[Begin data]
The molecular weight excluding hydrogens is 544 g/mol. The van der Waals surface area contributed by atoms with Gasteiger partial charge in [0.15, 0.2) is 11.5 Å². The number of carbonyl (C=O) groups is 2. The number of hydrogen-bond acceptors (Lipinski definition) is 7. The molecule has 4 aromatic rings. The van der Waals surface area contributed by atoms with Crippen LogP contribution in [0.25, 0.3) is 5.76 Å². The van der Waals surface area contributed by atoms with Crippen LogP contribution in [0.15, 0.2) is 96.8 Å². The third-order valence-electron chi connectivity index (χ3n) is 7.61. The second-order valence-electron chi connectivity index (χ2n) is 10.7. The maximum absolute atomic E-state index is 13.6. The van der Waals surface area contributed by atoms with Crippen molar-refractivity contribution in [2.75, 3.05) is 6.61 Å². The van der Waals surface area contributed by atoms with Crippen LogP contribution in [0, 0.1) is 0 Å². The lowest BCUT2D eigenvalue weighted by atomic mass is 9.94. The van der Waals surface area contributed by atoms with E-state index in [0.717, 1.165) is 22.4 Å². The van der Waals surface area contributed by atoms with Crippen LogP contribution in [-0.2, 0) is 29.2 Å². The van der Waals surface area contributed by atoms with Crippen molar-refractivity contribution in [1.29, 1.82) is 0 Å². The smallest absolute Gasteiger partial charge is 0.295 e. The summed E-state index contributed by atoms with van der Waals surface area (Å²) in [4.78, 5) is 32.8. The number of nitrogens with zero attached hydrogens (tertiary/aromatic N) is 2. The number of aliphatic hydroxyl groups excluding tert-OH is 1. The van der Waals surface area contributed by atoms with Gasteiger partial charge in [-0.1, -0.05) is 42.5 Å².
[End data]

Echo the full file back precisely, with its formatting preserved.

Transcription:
The molecular weight excluding hydrogens is 544 g/mol. The van der Waals surface area contributed by atoms with Gasteiger partial charge in [0.15, 0.2) is 11.5 Å². The number of carbonyl (C=O) groups is 2. The number of hydrogen-bond acceptors (Lipinski definition) is 7. The molecule has 4 aromatic rings. The van der Waals surface area contributed by atoms with Crippen LogP contribution in [0.25, 0.3) is 5.76 Å². The van der Waals surface area contributed by atoms with Crippen LogP contribution in [0.15, 0.2) is 96.8 Å². The third-order valence-electron chi connectivity index (χ3n) is 7.61. The second-order valence-electron chi connectivity index (χ2n) is 10.7. The maximum absolute atomic E-state index is 13.6. The van der Waals surface area contributed by atoms with Crippen molar-refractivity contribution in [2.75, 3.05) is 6.61 Å². The van der Waals surface area contributed by atoms with Crippen LogP contribution in [0, 0.1) is 0 Å². The lowest BCUT2D eigenvalue weighted by atomic mass is 9.94. The van der Waals surface area contributed by atoms with E-state index in [0.717, 1.165) is 22.4 Å². The van der Waals surface area contributed by atoms with Crippen LogP contribution in [-0.2, 0) is 29.2 Å². The van der Waals surface area contributed by atoms with Crippen molar-refractivity contribution in [1.29, 1.82) is 0 Å². The smallest absolute Gasteiger partial charge is 0.295 e. The summed E-state index contributed by atoms with van der Waals surface area (Å²) in [4.78, 5) is 32.8. The number of nitrogens with zero attached hydrogens (tertiary/aromatic N) is 2. The number of aliphatic hydroxyl groups excluding tert-OH is 1. The van der Waals surface area contributed by atoms with Gasteiger partial charge in [-0.1, -0.05) is 42.5 Å².